This research was conducted to determine whether our participatory process of curriculum development for vocational technical schools in Honduras was successful. This study analyzed program documents and correspondence to answer two questions: a) How did individual stakeholders perceive and negotiate the participatory process? and b) What factors --individual and environmental-- promoted and impeded the participatory process of development in this project?
Participatory development concepts applied to Human Ecology Theory guided this research. Qualitative methodologies were utilized to develop the curriculum—Phenomenology-- and to evaluate the process of development—Grounded Theory and Matrix Analysis. An analysis of individual counterpart contacts revealed that stakeholder organizations moved through 3 phases from project inception to completion. First, the team established an egalitarian and participatory philosophy of development. Second, they moved through a sequence of learning and teaching exercises prior to forming partnerships and developing projects. Third, the team focused on counterpart “fit” and relationship development as essential factors in successful partnering and participatory development.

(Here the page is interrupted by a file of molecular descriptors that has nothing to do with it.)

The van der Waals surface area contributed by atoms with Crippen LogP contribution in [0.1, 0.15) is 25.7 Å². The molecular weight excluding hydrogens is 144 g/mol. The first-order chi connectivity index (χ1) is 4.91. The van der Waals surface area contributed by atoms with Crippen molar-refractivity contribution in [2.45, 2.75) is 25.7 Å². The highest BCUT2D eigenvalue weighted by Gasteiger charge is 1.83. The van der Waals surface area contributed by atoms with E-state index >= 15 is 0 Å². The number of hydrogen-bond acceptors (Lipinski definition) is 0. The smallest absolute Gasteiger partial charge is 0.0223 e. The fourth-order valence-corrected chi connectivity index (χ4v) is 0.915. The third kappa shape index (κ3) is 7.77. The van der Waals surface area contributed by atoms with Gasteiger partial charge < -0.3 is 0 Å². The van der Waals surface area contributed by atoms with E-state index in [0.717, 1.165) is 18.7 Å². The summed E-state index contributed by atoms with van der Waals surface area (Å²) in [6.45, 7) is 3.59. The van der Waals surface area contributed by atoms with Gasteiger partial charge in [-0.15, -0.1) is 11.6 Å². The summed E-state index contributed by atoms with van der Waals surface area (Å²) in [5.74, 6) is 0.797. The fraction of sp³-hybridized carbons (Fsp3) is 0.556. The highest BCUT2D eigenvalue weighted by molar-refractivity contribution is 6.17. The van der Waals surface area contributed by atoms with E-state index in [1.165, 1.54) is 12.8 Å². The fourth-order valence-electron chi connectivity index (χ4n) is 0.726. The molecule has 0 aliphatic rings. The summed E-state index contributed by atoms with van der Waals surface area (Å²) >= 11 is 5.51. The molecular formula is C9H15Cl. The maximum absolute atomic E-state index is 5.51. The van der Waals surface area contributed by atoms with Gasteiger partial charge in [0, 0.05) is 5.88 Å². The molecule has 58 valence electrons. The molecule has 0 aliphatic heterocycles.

The process was a success in the following respects: 1) Our team valued, respected and facilitated the needs and desires of local agencies working in the field; 2) Our participatory process was informed, iterative and voluntary, and 3) Overall participation by our primary stakeholders were consistent and significant. Our process could have been improved by involving primary beneficiaries earlier in the project cycle.
Although this analysis was qualitative and is therefore limited in its generalizeability, several lessons learned may be transferred to others interested in planning for a participatory development process. Individual development workers, the group dynamic and philosophy, and the process of development are equally important in successfully facilitating a participatory project. Supporting factors were a decentralized decision-making structure, key host-country based employees and recognition that socialization and play cement relationships that are an essential base for participatory processes. Impeding factors were a lack of time and funds dedicated to support relationship development and counterpart input.